The rapid growth of direct-to-consumer DNA testing has also given rise to cause for concern about the privacy and data security policies of genetic testing companies. We take a look at the risks involved with doing a DNA test and outline DNAFit's position on the matter.BackRead More
Direct-to-consumer DNA testing is big business. This technology gives you a mountain of insight into your ancestry, paternity, health and even how you respond to certain types of exercises and foods that you eat. The possibilities are almost limitless. In 2017, an estimated 1 in 25 people in the USA had access to their genetic information. And that number is steadily growing as we speak!
But, many people don’t pay attention to the privacy policies and terms and conditions attached to such an analysis when they purchase a DNA testing kit. Because the private DNA testing sector is still relatively new, the rules and regulations surrounding privacy and terms & conditions isn’t as regulated or enforced as it could - and most probably should be. While most companies do adhere to strict terms & Conditions and privacy settings cracks still appear and certain data is still at risk, this is covered in more detail below.
DNA testing, from a health perspective, is completely safe. All it takes is a simple saliva sample, that is then analysed in a lab. However in the information age, where data is the new oil, there have been legitimate concerns raised about safety from a privacy and data security perspective. Your DNA is what makes you who you are - it’s entirely unique to you. This is why choosing a reputable DNA testing company is so important. If your genetic data fell into the wrong hands, it would reveal your most private information.
Recently, a cyber attack led to more than 92 million user accounts being compromised.
What is problematic in the DNA testing industry is that there is a lack of regulation. Some DNA testing companies can choose to sell you DNA data by simply not complying with the controls that have been put in place. In a time where we see the value of data, especially in light of the recent Facebook scandal, this grey area of what can and cannot be done raises legitimate concerns for people who are planning on doing a DNA test.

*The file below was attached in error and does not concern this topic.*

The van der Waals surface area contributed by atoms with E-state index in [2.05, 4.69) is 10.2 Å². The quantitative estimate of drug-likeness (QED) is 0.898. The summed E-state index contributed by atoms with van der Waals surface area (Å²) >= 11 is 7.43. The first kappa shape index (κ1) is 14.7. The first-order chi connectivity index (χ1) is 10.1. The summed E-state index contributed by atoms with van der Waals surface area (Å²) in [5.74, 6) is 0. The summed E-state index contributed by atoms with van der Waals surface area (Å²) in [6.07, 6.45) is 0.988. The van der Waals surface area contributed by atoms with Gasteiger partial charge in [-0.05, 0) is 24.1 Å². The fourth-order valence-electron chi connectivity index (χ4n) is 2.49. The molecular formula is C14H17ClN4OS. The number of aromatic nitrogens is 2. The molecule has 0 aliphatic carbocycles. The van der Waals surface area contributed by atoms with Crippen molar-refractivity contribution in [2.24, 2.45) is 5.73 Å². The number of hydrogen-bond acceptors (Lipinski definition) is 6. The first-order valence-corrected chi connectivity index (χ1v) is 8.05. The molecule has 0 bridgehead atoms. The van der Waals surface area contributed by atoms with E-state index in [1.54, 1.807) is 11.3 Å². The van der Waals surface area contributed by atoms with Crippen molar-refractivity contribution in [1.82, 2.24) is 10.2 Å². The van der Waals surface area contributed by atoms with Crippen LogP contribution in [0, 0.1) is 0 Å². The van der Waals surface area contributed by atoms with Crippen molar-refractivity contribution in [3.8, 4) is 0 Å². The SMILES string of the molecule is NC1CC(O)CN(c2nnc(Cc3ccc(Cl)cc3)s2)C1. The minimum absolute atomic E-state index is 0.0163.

However, this is not the same for all companies. You simply have to know which ones to choose, which is why it is important to do your own research before purchasing a DNA test.
There are a number of considerations to take into account before doing a DNA test, such as:
When doing a DNA test to find out your disease risk, or your ancestry, simply out of curiosity or interest, you need to prepare for the possibility of finding out things about yourself and your family that you may not like to hear. This, from a personal perspective, could mean that you find out about your predisposition to a disease such as Alzheimer’s. Although doing a DNA test doesn’t guarantee that you will get such a disease, knowing that you are susceptible to such a disease could cause you stress if you don't have a professional to turn to for advice. This is simply one of the disadvantages of doing a DNA test and there are others, so be prepared for the results your DNA tests may bring.
Another aspect are the countless stories that have been cropping up about people finding out that one of their parents are their real parents, or even further down the line where your genealogy isn’t what you expected it to be.
In short, you need to be prepared for all outcomes and eventualities if this is the information you are after, no matter how difficult it might be knowing it.
At DNAFit, we hold your hand through the entire process to ensure that you don't feel stresses or anxious when interpreting your results. You are assigned your own, personal wellness coach who not only explains what your results (e.g. a high fat sensitivity or raised antioxidant requirement) mean, but gives you actionable advice to help you use your results to make positive lifestyle changes.
As we have mentioned previously, there is a lack of regulation in the direct-to-consumer genetic testing industry. This means that you need to be sure of the reputation of the company that you are being tested by as, for example, pharmaceutical companies are also very interested in the genetic data of all people.